The one-two punch of this week’s FOMC meeting with its positive communique – that helped trigger the latest USD/Yen rally –and the strong GDP data that beat expectations on the export side, should go some way in further dispelling market doubts over the resilience of the US economy to a certain degree of dollar strength.
Credibility Gained, Lost, and Re-gained
Going into yesterday’s BOJ meeting, there was a mounting sense of unease in markets and among analysts over the Japanese recovery after the tax hike, waning inflation expectations and impulses, and the potential limitations on further policy options, whether on rates, taxes, or the currency.
Indeed, a sense of resignation was growing even over the wisdom or need to do more on the monetary policy front, despite leaks and universal expectations that the central bank would be revising its 2014 growth forecast dramatically lower, in line with private sector forecasts.
And for our part, while we were expecting Kuroda to push another round of easing through the Board, helping continue to drive the currency even lower in the process, we nevertheless did not expect it to come at this meeting, but to be kept in reserve perhaps until the next meeting in November or even in December.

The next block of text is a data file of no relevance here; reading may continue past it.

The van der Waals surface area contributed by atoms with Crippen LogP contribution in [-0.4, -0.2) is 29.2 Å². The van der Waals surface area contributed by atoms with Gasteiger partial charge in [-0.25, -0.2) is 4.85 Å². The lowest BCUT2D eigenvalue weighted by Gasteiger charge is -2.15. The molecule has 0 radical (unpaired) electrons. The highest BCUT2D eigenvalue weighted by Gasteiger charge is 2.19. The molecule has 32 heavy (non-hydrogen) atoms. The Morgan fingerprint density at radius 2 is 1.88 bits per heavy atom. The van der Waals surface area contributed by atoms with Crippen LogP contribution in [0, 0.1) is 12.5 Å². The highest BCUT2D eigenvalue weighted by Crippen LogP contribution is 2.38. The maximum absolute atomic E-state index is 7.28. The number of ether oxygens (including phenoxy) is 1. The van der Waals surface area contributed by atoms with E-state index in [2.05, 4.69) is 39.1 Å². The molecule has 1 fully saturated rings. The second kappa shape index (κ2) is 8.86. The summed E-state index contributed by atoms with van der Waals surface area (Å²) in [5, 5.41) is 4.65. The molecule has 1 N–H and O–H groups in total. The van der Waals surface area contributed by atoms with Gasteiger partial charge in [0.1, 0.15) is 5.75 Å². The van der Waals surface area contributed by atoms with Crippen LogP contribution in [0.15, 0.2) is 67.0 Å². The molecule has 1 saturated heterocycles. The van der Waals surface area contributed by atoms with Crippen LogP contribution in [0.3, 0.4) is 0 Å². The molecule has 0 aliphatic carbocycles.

So it was a bold decision indeed by Kuroda to act, and act sooner rather than wait, in effect borrowing from the Fed tail-wind as well.
We would expect nothing less than continued second guessing of Kuroda’s decision, its ultimate efficacy, rumors of coordination with the Fed, questions over its coincidence with the announcement of the GPIF allocation of pensions into equities, and a potential quid pro quo on the sales tax hike debate.
We would add to that list the announcement by Kuroda that the duration of the BOJ purchases would also be shifted out by 2-3 years, from an average duration of 5-7 years to one of 7-10 years. It is probably sheer coincidence that decision has come on the heels of a little noticed announcement by the Japanese government that for its part it would be shifting its funding and issuance from the short end to include more long and ultra-long JGB bonds for balance sheet management purposes.
In many ways, it certainly makes imminent sense for the BOJ to go further out with its purchases on the higher powered duration curve, even as it continues to buy bonds in the short end at negative rates.
Through all that, when all is said and done, by moving now, Kuroda managed to also openly acknowledge and address the elephant in the room, the drop in inflation expectations away from his all-important target.
Taking action allowed Kuroda and his fellow BOJ Governors to tweak that inflation forecast down in addition to the widely expected downwards revision in the growth forecast, in a surprise to markets and analysts, while at the same time embarking on a powerful policy response in return.
In that he will have re-gained some very valuable credibility, well-earned after his first and highly successful, bold round of QE, but a credibility that recently had been starting to erode.